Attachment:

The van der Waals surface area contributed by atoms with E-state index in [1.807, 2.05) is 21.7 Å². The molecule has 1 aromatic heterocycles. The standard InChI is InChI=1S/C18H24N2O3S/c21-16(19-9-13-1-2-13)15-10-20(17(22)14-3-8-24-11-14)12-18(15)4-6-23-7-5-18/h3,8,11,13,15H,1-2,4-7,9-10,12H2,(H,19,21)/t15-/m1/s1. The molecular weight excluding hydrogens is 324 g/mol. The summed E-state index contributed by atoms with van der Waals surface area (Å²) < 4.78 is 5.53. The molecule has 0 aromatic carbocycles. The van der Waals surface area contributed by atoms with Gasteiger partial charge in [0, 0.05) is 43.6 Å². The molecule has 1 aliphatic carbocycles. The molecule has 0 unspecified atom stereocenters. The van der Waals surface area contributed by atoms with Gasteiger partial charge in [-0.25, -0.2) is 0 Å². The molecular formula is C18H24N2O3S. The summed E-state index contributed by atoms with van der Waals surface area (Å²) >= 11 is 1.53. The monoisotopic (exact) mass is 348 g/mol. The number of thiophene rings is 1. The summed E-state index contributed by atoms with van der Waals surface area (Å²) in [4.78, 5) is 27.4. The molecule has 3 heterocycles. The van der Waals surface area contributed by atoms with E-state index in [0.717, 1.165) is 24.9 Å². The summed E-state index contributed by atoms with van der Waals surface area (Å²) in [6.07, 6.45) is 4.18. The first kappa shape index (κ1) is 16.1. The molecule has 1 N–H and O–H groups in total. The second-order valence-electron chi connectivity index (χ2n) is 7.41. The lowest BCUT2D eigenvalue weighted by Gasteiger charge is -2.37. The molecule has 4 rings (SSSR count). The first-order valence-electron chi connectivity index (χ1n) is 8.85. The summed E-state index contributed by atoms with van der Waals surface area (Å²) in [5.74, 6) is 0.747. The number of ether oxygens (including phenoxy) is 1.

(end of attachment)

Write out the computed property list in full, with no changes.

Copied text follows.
The van der Waals surface area contributed by atoms with E-state index in [1.807, 2.05) is 21.7 Å². The molecule has 1 aromatic heterocycles. The standard InChI is InChI=1S/C18H24N2O3S/c21-16(19-9-13-1-2-13)15-10-20(17(22)14-3-8-24-11-14)12-18(15)4-6-23-7-5-18/h3,8,11,13,15H,1-2,4-7,9-10,12H2,(H,19,21)/t15-/m1/s1. The molecular weight excluding hydrogens is 324 g/mol. The summed E-state index contributed by atoms with van der Waals surface area (Å²) < 4.78 is 5.53. The molecule has 0 aromatic carbocycles. The van der Waals surface area contributed by atoms with Gasteiger partial charge in [0, 0.05) is 43.6 Å². The molecule has 1 aliphatic carbocycles. The molecule has 0 unspecified atom stereocenters. The van der Waals surface area contributed by atoms with Gasteiger partial charge in [-0.25, -0.2) is 0 Å². The molecular formula is C18H24N2O3S. The summed E-state index contributed by atoms with van der Waals surface area (Å²) >= 11 is 1.53. The monoisotopic (exact) mass is 348 g/mol. The number of thiophene rings is 1. The summed E-state index contributed by atoms with van der Waals surface area (Å²) in [4.78, 5) is 27.4. The molecule has 3 heterocycles. The van der Waals surface area contributed by atoms with E-state index in [0.717, 1.165) is 24.9 Å². The summed E-state index contributed by atoms with van der Waals surface area (Å²) in [6.07, 6.45) is 4.18. The first kappa shape index (κ1) is 16.1. The molecule has 1 N–H and O–H groups in total. The second-order valence-electron chi connectivity index (χ2n) is 7.41. The lowest BCUT2D eigenvalue weighted by Gasteiger charge is -2.37. The molecule has 4 rings (SSSR count). The first-order valence-electron chi connectivity index (χ1n) is 8.85. The summed E-state index contributed by atoms with van der Waals surface area (Å²) in [5.74, 6) is 0.747. The number of ether oxygens (including phenoxy) is 1.